Expert: Marxist West Point graduate acted out because of ‘void where mom should be’
A leading pediatric developmental expert told Big League Politics that when she saw how Marxist Army 2nd Lt. Spencer Rapone was caught behaving, she recognized his disconnect with his own mother.
“There is a void in values where there is no mom,” said Burlington, North Carolina pediatrician Dr. Rosemary Fernandez Stein.
Dr. Rosemary Fernandez Stein (Courtesy)
Whenever a young man, seemingly patriotic and successful, acts up, she wonders about his relationship with his mother, she said.
Rapone posted photos of himself wearing a tee-shirt with the face of Cuban revolutionary Ernesto “Che” Guevara after he was commissioned at the May 21, 2016 graduation ceremony at the United States Military Academy at West Post, N.Y.
The young infantry officer, now serving with the 10th Mountain Division, Fort Drum, N.Y., posted a photo of himself with a clenched fist and in the other hand holding his uniform cap with a white card on the inside with the words: “Communism Will Win.”
In other social media posts, such as Twitter and Reddit, Rapone posted hundreds of times about his idols, influencers and immense pride in professional wrestling’s Straight Edge Society subculture doing his best to celebrate historical figures associated with socialism, communism and Marxism.
One of his Straight Edge heroes is CMPunk, who left the WWE to become a professional mixed martial arts fighter with the Ultimate Fighting Championships circuit.
“Behind every great man is a mom who almost died for her child,” said the physician, who lays out her view that a strong mother is vital a child’s development in her book “Who Needs A Village? It’s A Mom Thing.”
In addition to her book and speaking engagements, “Dr. Rose” hosts a twice-monthly radio program on Fayetteville’s WFNC-AM.
A BLP review of Rapone’s mother’s Facebook page revealed that his mother had no pictures of her soldier son after 2012, even though there are events such as her son Kyle’s graduation from Syracuse University and her engagement and 2013 wedding with her new husband—where she captions the photos as being with her children.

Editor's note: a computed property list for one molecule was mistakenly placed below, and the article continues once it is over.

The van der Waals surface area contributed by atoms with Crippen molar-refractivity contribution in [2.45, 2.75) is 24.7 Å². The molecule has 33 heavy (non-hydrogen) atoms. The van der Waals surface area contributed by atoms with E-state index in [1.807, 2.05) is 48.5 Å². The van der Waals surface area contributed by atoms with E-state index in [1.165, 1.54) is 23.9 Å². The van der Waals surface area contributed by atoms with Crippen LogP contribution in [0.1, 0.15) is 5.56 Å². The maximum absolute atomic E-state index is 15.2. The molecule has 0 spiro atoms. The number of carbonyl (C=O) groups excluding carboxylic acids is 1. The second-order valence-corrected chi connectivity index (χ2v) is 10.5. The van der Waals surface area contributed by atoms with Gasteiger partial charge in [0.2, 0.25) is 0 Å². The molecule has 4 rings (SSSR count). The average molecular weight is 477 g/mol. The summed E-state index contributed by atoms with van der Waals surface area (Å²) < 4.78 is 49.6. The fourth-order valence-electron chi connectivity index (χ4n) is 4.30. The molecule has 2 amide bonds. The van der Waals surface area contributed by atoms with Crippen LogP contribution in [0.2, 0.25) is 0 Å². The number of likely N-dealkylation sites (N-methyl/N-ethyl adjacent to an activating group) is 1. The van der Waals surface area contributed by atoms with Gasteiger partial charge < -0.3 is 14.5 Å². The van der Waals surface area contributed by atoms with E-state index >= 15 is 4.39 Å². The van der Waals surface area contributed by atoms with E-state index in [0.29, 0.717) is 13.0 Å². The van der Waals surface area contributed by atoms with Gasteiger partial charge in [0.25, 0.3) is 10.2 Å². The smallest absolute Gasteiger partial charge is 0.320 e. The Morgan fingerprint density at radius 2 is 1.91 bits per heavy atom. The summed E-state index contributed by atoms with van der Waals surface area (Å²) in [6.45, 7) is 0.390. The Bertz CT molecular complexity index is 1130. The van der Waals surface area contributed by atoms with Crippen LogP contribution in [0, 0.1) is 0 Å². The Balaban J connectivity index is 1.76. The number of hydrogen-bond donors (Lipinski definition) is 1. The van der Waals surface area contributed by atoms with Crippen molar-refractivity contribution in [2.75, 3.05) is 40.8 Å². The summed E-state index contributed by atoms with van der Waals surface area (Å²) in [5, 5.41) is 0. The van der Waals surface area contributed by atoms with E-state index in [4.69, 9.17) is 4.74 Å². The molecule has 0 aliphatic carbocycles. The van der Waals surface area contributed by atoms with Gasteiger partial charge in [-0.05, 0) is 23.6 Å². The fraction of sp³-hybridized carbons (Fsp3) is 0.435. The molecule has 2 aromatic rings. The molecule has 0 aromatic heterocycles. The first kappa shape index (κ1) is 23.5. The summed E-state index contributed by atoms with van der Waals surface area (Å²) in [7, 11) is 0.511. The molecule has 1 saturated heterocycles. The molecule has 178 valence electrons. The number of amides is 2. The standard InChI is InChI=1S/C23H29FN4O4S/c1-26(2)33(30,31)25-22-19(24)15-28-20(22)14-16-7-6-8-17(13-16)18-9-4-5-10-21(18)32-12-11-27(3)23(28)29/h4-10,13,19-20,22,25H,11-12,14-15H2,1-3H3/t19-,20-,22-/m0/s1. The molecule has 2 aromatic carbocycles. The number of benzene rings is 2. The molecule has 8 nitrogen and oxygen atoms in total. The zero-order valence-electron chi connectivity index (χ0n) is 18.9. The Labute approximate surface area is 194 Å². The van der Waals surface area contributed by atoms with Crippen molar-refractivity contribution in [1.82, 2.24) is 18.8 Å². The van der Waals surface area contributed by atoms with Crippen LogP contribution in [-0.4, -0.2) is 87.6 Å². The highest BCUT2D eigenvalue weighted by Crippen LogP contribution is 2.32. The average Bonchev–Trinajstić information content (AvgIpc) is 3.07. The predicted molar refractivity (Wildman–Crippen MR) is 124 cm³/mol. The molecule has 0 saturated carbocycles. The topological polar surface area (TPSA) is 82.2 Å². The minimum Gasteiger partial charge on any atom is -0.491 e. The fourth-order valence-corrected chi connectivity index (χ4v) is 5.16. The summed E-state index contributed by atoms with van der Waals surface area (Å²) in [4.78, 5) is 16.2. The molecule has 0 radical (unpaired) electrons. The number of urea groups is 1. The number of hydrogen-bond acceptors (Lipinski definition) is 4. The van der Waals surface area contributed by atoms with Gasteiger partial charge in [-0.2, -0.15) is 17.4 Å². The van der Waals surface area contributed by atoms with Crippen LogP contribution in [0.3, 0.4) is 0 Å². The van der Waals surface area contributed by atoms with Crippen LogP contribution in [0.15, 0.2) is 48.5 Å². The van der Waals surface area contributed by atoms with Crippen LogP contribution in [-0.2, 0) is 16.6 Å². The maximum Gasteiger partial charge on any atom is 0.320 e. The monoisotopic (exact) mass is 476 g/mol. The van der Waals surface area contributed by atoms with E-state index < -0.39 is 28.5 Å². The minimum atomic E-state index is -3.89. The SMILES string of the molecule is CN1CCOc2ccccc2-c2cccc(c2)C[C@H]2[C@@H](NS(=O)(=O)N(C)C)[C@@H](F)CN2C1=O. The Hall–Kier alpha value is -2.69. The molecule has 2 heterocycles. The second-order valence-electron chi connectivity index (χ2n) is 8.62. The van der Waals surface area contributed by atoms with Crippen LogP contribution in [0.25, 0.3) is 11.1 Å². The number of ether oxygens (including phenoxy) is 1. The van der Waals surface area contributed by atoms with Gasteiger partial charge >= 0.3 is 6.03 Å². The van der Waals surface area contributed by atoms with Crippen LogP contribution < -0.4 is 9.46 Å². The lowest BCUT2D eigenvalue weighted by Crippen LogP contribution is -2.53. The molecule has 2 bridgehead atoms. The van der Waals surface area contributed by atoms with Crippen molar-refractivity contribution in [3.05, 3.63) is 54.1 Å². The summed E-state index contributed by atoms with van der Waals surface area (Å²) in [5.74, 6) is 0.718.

In 2013, Rapone wrote in a Reddit post: “Tell my tale to those who ask. Tell it truly; the ill deeds along with the good, and let me be judged accordingly.”
Tommy Diana, Las Vegas, a longtime family friend told Big League Politics the Rapone family was a great family despite the parents’ divorce.
Diana said she grew up with Mary Beth Pavia Suchonic, the officer’s mother.
“Spencer was an altar boy in a small western Pennsylvania town,” she said. Rapone grew up in New Castle, Pennsylvania and his father Richard L. Rapone is the treasurer of Lawrence County.
“We were shocked to find out what Spencer had written from West Point,” she said.
The friend of the mother said she suspects that Rapone was influenced by social media and cultural influences as well as life on college campuses.
“Those destructive powers can only turn a few kids, but they got a brilliant one with Spencer,” he said. “It is frustrating.”
Stein said choosing communism while serving in the American military and to exhibiting his Che Guevera tee-shirt are not the actions of a West Point graduate or an adult.
“When I see children making tragic choices, I see a void where the mom should be,” she said.
“The power of mom can overcome the power of darkness,” she said. “Mothers are the people in the home, who drag their children back from dark places that culture can take them to, no matter how uncomfortable it can get, so I ask, where is the mother?”
Stein said it is significant that Rapone became fixated on CMPunk, who played a sociopath when he was with the WWE.
“He would not choose to follow someone who would change his core values,” he said. “CMPunk was using rhetoric mostly likely, but the people who follow him into their adulthood and mimic him are not making adult choices.”
Rapone was one of 25 combat veterans among the 953 graduates that day and growing up he was considered a patriotic and devout young man.
The photos of Rapone started popping up in the media and on the Internet in the last week of September, but the junior officer real walk onto the national stage was when he weighed in on the social justice debate with an essay he posted Aug. 16 at Medium.com: “The Confederate Collaboration of West Point.” The essay accused West Point of celebrating the defenders of slavery.
“Whether you are a soldier, cadet, or civilian, the judgment of history is upon us. To cling to an imagined objectivity or neutrality is to remain a coward,” he wrote.
When the controversy broke, Rapone’s father turned to Facebook address the issues his son’s actions raised.
“As a young man, Spenser personified patriotism and in high school was a member of the Civil Air Patrol,” he wrote.
His son did not go to West Point right away, rather he enlisted in the Army after high school and was later deployed to Afghanistan with the Army Rangers, he said.
“It’s my belief when he returned back from Afghanistan there was a notable difference in his political views,” his father said. “Spenser is my son and I love him dearly, however, I do not like nor condone his politics, his actions or behavior.”
The county treasurer did not respond to BLP’s request for comment and his Facebook page has been disabled.